The Chauchat Machine Rifle, formally designated the Fusil Mitrailleur Modele 1915 CSRG, has come to be widely regarded as one of the worst firearms ever made. The rifles made for the French military during WWI were chambered for the standard 8mm Lebel, but the weapon got its reputation as a stinker in American hands, where the “Automatic Rifle, Model 1915 (Chauchat)” made by the Gladiator bicycle factory experienced numerous issues, specifically with extraction of fired cases from chambers that often were not properly reamed for the US .30-06 caliber. What does a failure to extract do to a long-recoil weapon like the Chauchat? The answer lies in the video embedded below:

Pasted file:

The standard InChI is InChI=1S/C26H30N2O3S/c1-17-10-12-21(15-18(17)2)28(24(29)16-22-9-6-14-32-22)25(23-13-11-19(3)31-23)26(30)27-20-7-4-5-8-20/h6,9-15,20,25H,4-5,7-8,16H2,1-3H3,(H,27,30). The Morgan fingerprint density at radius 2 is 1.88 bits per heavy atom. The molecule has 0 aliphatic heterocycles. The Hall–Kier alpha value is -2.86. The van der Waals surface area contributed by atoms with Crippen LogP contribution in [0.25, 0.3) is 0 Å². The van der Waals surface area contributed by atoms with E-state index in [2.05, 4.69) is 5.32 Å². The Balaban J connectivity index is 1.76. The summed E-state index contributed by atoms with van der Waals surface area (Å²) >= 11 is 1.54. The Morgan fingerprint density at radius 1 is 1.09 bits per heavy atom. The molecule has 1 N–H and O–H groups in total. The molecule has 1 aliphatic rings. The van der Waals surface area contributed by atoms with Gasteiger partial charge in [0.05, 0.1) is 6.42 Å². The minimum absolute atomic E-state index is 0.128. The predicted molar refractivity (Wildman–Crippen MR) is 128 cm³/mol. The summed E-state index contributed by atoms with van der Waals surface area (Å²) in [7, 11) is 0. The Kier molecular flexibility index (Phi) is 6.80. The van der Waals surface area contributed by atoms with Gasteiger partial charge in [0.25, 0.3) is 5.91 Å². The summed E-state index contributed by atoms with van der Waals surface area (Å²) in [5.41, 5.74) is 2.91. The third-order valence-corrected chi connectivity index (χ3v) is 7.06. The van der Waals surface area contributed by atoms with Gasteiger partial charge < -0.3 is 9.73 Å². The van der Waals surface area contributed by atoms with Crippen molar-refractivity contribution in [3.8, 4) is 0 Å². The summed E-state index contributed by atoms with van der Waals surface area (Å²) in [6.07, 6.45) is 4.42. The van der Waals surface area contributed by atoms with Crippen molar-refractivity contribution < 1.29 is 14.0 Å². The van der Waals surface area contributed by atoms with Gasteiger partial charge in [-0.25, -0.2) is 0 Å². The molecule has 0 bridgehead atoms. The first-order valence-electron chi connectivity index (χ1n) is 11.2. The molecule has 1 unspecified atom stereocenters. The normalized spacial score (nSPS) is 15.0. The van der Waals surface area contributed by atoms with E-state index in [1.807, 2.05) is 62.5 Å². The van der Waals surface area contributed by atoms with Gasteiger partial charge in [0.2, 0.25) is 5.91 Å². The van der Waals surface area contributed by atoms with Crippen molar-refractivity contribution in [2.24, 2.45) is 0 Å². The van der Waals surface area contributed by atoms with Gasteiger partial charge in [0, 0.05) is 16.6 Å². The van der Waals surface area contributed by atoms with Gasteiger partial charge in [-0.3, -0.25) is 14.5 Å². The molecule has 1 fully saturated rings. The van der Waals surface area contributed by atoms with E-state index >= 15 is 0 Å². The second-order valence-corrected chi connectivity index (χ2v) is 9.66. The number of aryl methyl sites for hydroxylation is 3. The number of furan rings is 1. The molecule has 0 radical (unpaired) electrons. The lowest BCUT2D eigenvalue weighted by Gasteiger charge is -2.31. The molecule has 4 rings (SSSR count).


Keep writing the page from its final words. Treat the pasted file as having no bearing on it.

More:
YouTuber SitsinShadow attributes the malfunctions his CSRG experienced to a possibly improperly reamed chamber, but another explanation is that the barrel shroud and barrel may be experiencing too much friction, possibly due to heat. Whatever the cause, it’s clear that a stuck case in the CSRG results in a gun that’s locked up with little hope for remedy. The ejection port is blocked by the retracted barrel, and the gun likely cannot be disassembled in that position. If the case is stuck firm, there’s likely to be little a machine rifleman could do to get the Chauchat back in action. Fortunately, the chance of a severe stuck case is minimized with the aggressively tapered 8mm Lebel round, but it’s not difficult to see that the much straight .30-06 caliber could turn an annoyance into a total show-stopper. Add to that the problem of improperly reamed chambers in the .30-06 variants greatly increasing the chance of a severely stuck case, and it’s difficult to argue with the doughboy’s apocryphal assessment of the Chauchat as “the worst gun ever made”.
Thanks to Daniel for the tip.